You are browsing the archive for Audio: Traditional.

A Midsummer Schottische

- June 21, 2013 in Audio, Audio: 1920s, Audio: Traditional, collections, Internet Archive, Underlying Work: PD 70 Years

Traditional music for the midsummer “Schottische” dance, known as “Schottis” in Scandinavia where this score is thought to have originated from. The dance is considered by The Oxford Companion to Music to be a kind of slower polka, with continental-European origin (possibly Bohemia). The recording might possibly be of accordion duo Arvid Franzen and Einar Holt recorded in the mid 1920s in New York. Housed at: Internet Archive Underlying Work: PD 70 Years | Digital Copy: Pending Clarification Download: Flac | VBR MP3 | Ogg Vorbis HELP TO KEEP US AFLOAT The Public Domain Review is a not-for-profit project and we rely on support from our readers to stay afloat. If you like what we do then please do consider making a donation. We welcome all contributions, big or small - everything helps! Become a Patron Small angel : £3.00 GBP - monthly Medium sized hero : £5.00 GBP - monthly Large emperor : £10.00 GBP - monthly Vast deity : £20.00 GBP - monthly Make a one off Donation SIGN UP TO THE NEWSLETTER Sign up to get our free fortnightly newsletter which shall deliver direct to your inbox the latest brand new article and a digest of the […]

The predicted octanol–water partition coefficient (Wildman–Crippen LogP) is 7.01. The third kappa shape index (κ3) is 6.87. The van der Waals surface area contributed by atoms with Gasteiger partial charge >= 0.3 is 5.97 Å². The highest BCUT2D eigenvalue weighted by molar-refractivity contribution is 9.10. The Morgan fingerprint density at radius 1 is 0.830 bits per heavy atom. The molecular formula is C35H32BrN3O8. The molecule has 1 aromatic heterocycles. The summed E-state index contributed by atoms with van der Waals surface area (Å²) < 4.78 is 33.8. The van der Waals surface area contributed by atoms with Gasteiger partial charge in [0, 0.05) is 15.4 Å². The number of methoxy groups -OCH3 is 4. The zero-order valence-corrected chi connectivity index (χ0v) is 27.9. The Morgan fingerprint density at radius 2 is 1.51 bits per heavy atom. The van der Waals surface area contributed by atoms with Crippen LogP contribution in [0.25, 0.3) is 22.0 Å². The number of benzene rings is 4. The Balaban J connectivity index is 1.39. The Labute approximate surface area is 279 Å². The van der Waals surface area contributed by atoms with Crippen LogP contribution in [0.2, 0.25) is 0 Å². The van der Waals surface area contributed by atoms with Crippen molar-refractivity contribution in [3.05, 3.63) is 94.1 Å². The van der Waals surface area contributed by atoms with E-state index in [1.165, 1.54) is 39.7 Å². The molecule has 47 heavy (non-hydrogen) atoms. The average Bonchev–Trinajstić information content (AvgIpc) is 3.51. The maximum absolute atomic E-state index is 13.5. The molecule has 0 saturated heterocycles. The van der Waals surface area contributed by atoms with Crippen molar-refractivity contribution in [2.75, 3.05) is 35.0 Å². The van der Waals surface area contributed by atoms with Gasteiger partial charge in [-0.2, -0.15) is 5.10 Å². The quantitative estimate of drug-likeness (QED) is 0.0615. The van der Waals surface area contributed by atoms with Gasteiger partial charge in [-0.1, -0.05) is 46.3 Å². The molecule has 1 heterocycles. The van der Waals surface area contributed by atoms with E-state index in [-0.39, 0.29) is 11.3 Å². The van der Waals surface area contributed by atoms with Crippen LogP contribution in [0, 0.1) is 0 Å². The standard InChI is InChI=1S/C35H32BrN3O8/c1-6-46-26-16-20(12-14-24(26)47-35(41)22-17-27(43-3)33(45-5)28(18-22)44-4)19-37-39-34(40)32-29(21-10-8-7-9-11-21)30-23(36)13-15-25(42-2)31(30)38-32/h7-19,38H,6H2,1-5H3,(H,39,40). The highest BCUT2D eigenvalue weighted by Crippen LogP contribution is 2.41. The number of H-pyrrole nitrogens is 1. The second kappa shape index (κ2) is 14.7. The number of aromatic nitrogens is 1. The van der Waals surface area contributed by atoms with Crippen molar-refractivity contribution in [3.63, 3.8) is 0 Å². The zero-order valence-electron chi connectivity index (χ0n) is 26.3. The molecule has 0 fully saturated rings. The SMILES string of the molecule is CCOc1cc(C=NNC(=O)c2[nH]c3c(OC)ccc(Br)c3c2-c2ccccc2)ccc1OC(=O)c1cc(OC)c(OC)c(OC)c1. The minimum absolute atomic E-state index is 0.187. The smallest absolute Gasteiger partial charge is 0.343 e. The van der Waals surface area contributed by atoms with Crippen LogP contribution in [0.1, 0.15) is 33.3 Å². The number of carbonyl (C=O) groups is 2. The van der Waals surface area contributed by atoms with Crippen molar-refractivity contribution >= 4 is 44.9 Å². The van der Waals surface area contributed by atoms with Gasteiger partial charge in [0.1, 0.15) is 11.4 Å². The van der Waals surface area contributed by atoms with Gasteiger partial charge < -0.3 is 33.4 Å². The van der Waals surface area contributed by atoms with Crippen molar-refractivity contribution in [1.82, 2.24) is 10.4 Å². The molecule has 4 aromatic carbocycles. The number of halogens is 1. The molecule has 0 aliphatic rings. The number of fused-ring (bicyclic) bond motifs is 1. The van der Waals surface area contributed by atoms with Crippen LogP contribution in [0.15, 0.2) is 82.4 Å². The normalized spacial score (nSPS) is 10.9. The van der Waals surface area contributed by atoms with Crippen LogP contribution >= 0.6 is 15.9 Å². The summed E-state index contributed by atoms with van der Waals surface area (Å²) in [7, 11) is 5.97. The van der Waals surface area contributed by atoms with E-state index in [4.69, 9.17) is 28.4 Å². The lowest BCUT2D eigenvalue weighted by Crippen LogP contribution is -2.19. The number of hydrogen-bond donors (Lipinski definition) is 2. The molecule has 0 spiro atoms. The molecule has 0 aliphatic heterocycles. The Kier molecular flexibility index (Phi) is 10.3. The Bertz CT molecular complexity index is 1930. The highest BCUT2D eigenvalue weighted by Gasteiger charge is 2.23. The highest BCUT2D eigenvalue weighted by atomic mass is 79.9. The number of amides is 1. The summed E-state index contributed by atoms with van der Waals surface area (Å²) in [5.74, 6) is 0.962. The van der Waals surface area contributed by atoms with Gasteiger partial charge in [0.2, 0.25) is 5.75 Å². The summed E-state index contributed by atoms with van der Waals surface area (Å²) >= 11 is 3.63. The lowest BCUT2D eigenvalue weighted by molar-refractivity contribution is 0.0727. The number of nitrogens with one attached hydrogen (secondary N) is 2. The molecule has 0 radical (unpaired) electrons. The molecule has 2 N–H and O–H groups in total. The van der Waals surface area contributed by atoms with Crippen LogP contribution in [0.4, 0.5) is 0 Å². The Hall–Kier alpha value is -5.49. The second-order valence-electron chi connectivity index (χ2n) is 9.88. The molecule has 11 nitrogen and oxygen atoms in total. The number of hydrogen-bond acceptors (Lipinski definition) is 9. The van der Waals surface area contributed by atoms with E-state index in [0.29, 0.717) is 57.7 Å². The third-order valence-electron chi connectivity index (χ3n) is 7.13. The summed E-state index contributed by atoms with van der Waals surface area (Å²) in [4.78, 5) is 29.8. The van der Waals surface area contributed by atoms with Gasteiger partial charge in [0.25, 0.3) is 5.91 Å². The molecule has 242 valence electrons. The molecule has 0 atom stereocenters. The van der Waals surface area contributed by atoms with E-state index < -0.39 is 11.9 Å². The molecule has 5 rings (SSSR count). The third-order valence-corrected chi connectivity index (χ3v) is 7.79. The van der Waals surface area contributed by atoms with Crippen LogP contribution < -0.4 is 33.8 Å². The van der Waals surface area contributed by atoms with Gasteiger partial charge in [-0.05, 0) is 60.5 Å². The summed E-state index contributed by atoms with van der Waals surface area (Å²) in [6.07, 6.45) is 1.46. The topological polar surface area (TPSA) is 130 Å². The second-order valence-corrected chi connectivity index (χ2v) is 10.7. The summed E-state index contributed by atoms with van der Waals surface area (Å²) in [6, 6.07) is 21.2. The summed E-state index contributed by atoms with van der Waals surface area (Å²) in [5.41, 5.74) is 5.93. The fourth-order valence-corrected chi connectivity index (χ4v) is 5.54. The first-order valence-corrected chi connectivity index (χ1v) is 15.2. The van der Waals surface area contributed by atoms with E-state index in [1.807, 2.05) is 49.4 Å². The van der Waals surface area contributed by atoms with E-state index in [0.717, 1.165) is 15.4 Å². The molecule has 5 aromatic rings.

Traditional Italian song with Zampogna and Ciaramella (1920)

- May 13, 2013 in Audio, Audio: 1920s, Audio: Traditional, bagpipes, Ciaramella, collections, italy, Zampogna

A Zampogna is an Italian bagpipe, and a Ciaramella is a small woodwind that plays the higher melody line over the Zampogna’s drone. This combination is often used for traditional Christmas music, as in this circa 1920 recording of a “Novena Di Natale” by uncredited performers. MP3 Download Internet Archive Link HELP TO KEEP US AFLOAT The Public Domain Review is a not-for-profit project and we rely on support from our readers to stay afloat. If you like what we do then please do consider making a donation. We welcome all contributions, big or small - everything helps! Become a Patron Small angel : £3.00 GBP - monthly Medium sized hero : £5.00 GBP - monthly Large emperor : £10.00 GBP - monthly Vast deity : £20.00 GBP - monthly Make a one off Donation SIGN UP TO THE NEWSLETTER Sign up to get our free fortnightly newsletter which shall deliver direct to your inbox the latest brand new article and a digest of the most recent collection items. Simply add your details to the form below and click the link you receive via email to confirm your subscription! Name: E-mail: